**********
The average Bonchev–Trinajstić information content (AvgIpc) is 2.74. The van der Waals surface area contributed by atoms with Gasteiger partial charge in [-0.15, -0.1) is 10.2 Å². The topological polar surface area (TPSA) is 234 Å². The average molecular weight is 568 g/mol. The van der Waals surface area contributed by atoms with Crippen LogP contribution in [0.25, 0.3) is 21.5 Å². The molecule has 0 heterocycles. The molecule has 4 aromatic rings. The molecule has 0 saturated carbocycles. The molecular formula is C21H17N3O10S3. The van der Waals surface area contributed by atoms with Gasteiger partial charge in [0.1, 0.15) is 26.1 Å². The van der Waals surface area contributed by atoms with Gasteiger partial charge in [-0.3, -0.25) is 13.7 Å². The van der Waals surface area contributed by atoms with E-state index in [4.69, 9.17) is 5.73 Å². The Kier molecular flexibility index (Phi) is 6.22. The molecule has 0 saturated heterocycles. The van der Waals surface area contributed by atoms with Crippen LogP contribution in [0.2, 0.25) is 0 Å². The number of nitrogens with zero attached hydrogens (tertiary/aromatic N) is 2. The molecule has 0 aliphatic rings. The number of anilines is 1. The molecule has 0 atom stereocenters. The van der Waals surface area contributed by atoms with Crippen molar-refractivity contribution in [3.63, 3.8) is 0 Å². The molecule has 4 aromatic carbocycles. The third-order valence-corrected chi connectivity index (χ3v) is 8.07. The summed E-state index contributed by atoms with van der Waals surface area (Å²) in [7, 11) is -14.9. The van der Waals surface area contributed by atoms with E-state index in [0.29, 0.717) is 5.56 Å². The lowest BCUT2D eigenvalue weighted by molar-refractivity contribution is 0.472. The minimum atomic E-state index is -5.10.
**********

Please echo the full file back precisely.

The average Bonchev–Trinajstić information content (AvgIpc) is 2.74. The van der Waals surface area contributed by atoms with Gasteiger partial charge in [-0.15, -0.1) is 10.2 Å². The topological polar surface area (TPSA) is 234 Å². The average molecular weight is 568 g/mol. The van der Waals surface area contributed by atoms with Crippen LogP contribution in [0.25, 0.3) is 21.5 Å². The molecule has 0 heterocycles. The molecule has 4 aromatic rings. The molecule has 0 saturated carbocycles. The molecular formula is C21H17N3O10S3. The van der Waals surface area contributed by atoms with Gasteiger partial charge in [0.1, 0.15) is 26.1 Å². The van der Waals surface area contributed by atoms with Gasteiger partial charge in [-0.3, -0.25) is 13.7 Å². The van der Waals surface area contributed by atoms with E-state index in [4.69, 9.17) is 5.73 Å². The Kier molecular flexibility index (Phi) is 6.22. The molecule has 0 saturated heterocycles. The van der Waals surface area contributed by atoms with Crippen LogP contribution in [0.2, 0.25) is 0 Å². The number of nitrogens with zero attached hydrogens (tertiary/aromatic N) is 2. The molecule has 0 aliphatic rings. The number of anilines is 1. The molecule has 0 atom stereocenters. The van der Waals surface area contributed by atoms with Crippen molar-refractivity contribution in [3.63, 3.8) is 0 Å². The molecule has 4 aromatic carbocycles. The third-order valence-corrected chi connectivity index (χ3v) is 8.07. The summed E-state index contributed by atoms with van der Waals surface area (Å²) in [7, 11) is -14.9. The van der Waals surface area contributed by atoms with E-state index in [0.29, 0.717) is 5.56 Å². The lowest BCUT2D eigenvalue weighted by molar-refractivity contribution is 0.472. The minimum atomic E-state index is -5.10.